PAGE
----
I am not going to get into politics here and just for the record, I do not support socialism, but I have to say I had it pretty good in terms of nourishing foods as a child. I never tasted fake food coloring until I was probably 10, after the Soviet Union fell apart. Today my homeland is just as much intoxicated with fake foods as the United States, and not immune to chemical laden imports from China. Although Russian does ban some toxic imports from the States. It seems no matter where you go today and where you live, modern convenience foods are the norm. But there is a movement afoot, a gathering of moms, dads, kids, grandparents, young and old, rich and poor, people of all walks of life realizing that what they eat directly affects their health, mood, and quality of life.

Did you grow up on real foods or mostly processed products?


Previous posts from this series: 

Meat From a Local Farmer and My Learning Curve in the Kitchen {Cure Tooth Decay}


On Sugar and Grain Addiction... [Cure Tooth Decay]




Photo: Nyam.pl

10 comments:

  1. That is so awesome! I wish I had experiences like that as a child. I definitely grew up on the SAD. I was the oldest of 5 kids, and money was tight most of my childhood. I remember my mom making Kraft macaroni and cheese, and detesting it. In fact, in middle school I started helping with the grocery shopping, and got myself hooked on salad. Unfortunately, my parents are now reaping the consequences of their SAD, and my mom is trying hard to getting them eating more veggies, etc. I'm so glad I'm working to instill different habits and memories in my children. It's so much harder to change how you eat after decades of the SAD!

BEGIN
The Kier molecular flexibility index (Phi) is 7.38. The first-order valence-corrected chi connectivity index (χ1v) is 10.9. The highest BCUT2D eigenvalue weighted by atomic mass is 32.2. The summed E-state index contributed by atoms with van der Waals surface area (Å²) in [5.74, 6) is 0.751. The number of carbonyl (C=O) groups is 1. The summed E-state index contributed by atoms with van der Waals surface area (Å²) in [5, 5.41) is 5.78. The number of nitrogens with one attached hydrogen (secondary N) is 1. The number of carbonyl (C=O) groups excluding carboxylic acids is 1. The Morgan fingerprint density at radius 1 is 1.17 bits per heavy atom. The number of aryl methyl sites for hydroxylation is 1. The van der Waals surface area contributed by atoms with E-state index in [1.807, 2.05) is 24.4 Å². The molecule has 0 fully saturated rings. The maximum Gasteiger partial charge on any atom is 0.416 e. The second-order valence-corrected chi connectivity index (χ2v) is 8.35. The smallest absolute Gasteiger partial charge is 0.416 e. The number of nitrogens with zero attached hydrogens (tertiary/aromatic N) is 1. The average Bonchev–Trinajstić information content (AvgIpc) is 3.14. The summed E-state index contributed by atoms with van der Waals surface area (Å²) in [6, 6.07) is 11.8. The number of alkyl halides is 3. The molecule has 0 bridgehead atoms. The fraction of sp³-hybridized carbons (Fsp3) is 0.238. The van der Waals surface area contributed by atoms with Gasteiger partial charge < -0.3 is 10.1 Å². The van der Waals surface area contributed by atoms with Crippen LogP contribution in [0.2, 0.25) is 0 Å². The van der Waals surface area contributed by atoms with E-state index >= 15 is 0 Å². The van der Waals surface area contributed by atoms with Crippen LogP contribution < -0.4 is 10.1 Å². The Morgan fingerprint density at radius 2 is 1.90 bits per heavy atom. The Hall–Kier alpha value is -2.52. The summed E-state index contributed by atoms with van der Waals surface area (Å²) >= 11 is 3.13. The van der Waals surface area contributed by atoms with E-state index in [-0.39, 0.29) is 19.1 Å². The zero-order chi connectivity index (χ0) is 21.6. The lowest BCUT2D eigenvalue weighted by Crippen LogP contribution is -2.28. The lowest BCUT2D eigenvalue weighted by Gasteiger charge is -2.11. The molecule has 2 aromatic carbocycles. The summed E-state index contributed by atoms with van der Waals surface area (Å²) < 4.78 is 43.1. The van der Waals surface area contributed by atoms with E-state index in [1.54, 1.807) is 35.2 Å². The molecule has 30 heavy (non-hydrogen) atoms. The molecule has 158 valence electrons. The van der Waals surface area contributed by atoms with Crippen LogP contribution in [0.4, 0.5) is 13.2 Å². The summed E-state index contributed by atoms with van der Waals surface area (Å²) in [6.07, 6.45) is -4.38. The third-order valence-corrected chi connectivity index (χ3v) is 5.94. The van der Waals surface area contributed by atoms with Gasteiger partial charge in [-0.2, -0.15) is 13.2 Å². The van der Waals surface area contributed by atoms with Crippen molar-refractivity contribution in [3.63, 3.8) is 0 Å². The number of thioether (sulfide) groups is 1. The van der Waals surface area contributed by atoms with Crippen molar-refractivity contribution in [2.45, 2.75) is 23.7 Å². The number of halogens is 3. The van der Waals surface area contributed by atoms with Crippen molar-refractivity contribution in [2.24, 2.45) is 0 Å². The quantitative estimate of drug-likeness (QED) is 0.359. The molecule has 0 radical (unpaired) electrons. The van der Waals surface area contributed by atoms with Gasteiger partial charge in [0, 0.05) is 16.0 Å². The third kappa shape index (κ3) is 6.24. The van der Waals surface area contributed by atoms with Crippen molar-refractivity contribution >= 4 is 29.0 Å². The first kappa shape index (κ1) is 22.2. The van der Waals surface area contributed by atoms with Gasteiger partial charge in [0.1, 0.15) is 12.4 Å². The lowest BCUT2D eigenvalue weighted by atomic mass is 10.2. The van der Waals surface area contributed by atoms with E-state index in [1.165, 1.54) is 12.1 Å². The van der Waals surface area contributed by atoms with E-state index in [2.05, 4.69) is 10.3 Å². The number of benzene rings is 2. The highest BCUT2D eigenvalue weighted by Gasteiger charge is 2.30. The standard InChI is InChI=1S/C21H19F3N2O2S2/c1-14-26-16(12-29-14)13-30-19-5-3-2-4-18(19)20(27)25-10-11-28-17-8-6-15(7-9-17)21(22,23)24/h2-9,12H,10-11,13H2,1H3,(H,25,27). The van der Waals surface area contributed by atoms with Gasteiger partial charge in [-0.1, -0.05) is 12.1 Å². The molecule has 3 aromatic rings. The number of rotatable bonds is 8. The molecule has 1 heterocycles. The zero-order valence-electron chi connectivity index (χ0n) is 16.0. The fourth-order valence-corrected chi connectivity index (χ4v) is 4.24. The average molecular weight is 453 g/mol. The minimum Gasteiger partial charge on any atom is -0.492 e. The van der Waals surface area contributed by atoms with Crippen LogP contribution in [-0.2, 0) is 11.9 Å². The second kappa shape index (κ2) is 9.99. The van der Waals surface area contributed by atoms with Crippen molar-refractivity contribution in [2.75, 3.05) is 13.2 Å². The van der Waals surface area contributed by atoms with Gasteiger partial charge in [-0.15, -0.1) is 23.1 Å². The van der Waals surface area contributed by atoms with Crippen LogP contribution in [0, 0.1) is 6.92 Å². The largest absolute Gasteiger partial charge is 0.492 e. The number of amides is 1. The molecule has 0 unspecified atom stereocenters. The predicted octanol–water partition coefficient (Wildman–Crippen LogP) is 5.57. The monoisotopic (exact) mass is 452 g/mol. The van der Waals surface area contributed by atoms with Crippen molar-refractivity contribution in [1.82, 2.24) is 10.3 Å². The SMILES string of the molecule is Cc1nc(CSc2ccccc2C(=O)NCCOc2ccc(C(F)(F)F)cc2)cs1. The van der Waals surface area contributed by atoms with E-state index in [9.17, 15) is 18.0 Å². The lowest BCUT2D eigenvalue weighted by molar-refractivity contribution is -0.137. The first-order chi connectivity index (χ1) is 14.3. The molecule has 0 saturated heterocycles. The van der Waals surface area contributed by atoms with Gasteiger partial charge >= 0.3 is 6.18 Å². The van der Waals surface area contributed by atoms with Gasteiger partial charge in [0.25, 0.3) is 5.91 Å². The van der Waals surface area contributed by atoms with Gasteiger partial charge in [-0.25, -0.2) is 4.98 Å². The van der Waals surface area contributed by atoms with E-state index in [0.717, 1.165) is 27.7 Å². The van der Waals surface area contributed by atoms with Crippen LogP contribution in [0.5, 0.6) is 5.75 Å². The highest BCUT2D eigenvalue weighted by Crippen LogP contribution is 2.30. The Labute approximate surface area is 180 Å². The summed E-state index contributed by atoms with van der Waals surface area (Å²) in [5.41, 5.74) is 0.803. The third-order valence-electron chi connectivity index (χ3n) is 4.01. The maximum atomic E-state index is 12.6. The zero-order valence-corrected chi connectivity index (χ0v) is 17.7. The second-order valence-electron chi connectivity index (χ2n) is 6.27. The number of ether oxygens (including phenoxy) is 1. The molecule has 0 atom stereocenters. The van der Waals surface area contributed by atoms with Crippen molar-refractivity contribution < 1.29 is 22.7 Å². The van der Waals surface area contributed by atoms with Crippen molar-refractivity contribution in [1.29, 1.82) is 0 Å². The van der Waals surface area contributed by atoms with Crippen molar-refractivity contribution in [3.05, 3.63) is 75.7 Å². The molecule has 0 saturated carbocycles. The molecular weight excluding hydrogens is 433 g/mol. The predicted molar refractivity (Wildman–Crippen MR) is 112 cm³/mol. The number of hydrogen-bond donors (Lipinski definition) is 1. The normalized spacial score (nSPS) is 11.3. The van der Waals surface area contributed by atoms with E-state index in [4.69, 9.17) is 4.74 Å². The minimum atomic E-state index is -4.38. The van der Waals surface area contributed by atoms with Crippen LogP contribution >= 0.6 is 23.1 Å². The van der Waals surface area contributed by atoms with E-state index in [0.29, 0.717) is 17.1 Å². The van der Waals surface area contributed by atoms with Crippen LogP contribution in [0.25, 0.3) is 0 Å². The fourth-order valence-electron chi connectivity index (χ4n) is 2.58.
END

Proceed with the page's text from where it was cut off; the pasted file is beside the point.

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    1. Thank you Holli for your comment! I have to always remind myself that everyone grew up eating different foods. It is really hard to change habits after eating not-so-healthy stuff for many years. It was even hard for me and I was eating processed foods for only ten years. I do wish my children would have access to what I had, countryside with fresh veggie garden where you can come and eat as you please. Maybe someday we'll have our own, but not at the moment. :)

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  2. Good article! Yes that is true, growing up i remember all this stuff, and how quickly we forgot what real food is coming to US. Just now i realize how much i need to go back in those times and bring all the home made food back to my kids and teach them what real food is!